“Working within the research space, from a landscape architecture background, has been significant in developing a better understanding of the potential that Te Aranga Design principles have to build better communities and cities. We need to take a holistic and values-based approach to policies, planning and practice to inform more culturally appropriate and authentic design practices“.
From a professional perspective, various design practitioners were consulted about the Te Aranga Design Principles and the important role they play in informing better design outcomes and influencing engagement strategies within the design environment.
Rachel De Lambert, a Landscape Architect and Partner at Boffa Miskell shares her views on the TADP, regarding how we identify what we are trying to achieve and how their needs to be a better understanding of how we normalize this process from more of a values-based approach:
“This is going to be a challenge for a lot of the iwi that are in post-settlement stages, a lot of development arms focus on development and doesn’t necessarily take a cultural values-based approach. I think that's an interesting challenge because if Māori were leading with a different way of thinking about it, how we deliver better outcomes then I think that will help to normalise that there is a much better way to do things. If we are thinking about the longevity of the planet or the lives, we are leaving behind for our grandchildren then we need to be taking a different approach that we have been previously”.
Henry Crothers, Urban Designer and Director at LandLAB provide insight into working with the Te Aranga Design Principles and how LandLab has been able to transform their own processes and practices by engaging with mana whenua in the early stages as opposed to the design phase.
“ I think the idea that they get adapted to different places and different people is great. I hope they become more understood as a way or working in other places.”
We need to understand that the Te Aranga Design Principles are fundamental, so we need to understand that if this is not founded within the practice, that it can affect relationships if mana whenua are not brought into the process earlier.
Julia Wick, Specialist Landscape Architect at Auckland Council shares her understanding and experiences engaging and implementing the Te Aranga Design Principles within Auckland Council's Design Office:
“I learnt more about the embodiment of Te Aranga Design Principles when I started talking to people like Phil Wihongi and so its people with that knowledge who then you end up working with somehow and then you realise it's not actually a tick list of things I’m trying to achieve, it is actually the fundamental philosophy of how you do things”.
These statements are important because practitioners play a vital role in embedding the Te Aranga Design Principles within practices, processes and design outcomes. The Te Aranga Design Principles don’t only provide practical guidance for enhancing outcomes for the design environment, but creates a shift in the thinking of practitioners to better understand how all can positively engage with mana whenua and iwi Māori.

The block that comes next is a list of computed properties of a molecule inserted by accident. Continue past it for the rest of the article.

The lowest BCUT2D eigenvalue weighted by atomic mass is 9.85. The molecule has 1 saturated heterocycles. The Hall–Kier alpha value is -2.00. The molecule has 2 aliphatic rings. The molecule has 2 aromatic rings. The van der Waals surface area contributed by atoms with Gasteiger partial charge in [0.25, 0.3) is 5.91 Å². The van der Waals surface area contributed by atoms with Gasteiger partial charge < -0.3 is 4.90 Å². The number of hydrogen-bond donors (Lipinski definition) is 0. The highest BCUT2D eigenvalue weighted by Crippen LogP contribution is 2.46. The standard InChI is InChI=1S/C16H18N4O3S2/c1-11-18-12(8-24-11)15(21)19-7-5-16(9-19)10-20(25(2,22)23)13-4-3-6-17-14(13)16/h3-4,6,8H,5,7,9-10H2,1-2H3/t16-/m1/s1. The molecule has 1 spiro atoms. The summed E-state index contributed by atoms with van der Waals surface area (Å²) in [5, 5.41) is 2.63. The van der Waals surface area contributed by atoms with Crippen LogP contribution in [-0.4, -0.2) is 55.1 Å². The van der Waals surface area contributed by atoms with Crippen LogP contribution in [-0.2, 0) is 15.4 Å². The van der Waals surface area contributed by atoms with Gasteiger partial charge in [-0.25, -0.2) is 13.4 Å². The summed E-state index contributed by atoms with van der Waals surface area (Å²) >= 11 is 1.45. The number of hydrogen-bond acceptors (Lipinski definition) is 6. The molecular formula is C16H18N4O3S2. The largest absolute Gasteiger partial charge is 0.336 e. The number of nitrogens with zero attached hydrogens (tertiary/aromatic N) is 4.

Considering our own thoughts and those of the professional body about the application of TADP, there are valued opportunities to support wider whanau, hapū and iwi. As an opportunity, we looked at how might the TADP help with Te Ihumatao - Save Our Unique Landscape Campaign.
Save Our Unique Landscape Campaign (SOUL) - Protect Ihumatao
(image courtesy of Yamen Jawish)
Te Ihumatao is a small village in Mangere near the Auckland Airport and is the earliest settlement in Tāmaki Makaurau. Leonie Hayden recognises that “in 1863, the land was illegally confiscated from Māori. Sacred hills were quarried, 800-year-old burial sites were demolished, archaeological remains were destroyed, a sewage-treatment plant was built over traditional fishing grounds, and a dye spill killed the local creek. Now Ihumātao has been designated a Special Housing Area, without public consultation, and a development of nearly 500 houses is in progress”.
People of Ihumatao are mana whenua of the rohe (local area) and are descendants of Te Waiohua and Te Ahiwaru of Tainui waka. Their presence not only symbolises their identity but also their place embodied with the ethos of their past, present and future - a living identity.
We believe there is the opportunity for the Te Aranga Design Principles to be used as a tool to support and influence an alternative approach to the proposed Fletchers housing subdivision. Utilizing the TADP, the principles can enhance and strengthen connections between place, culture and community. Diverse experts will be working collaboratively with SOUL to integrate the Te Aranga Design Principles within the proposal to ensure values and narratives are manifested into a potential vision for Ihumatao.
What we can learn and question, is the importance our roles have for both the environment and wider community. Therefore, what is our role as landscape architects within this space?
How can we unite as an industry to support our wider communities and the protection of our cultural landscapes to ensure they are sustained for future generations?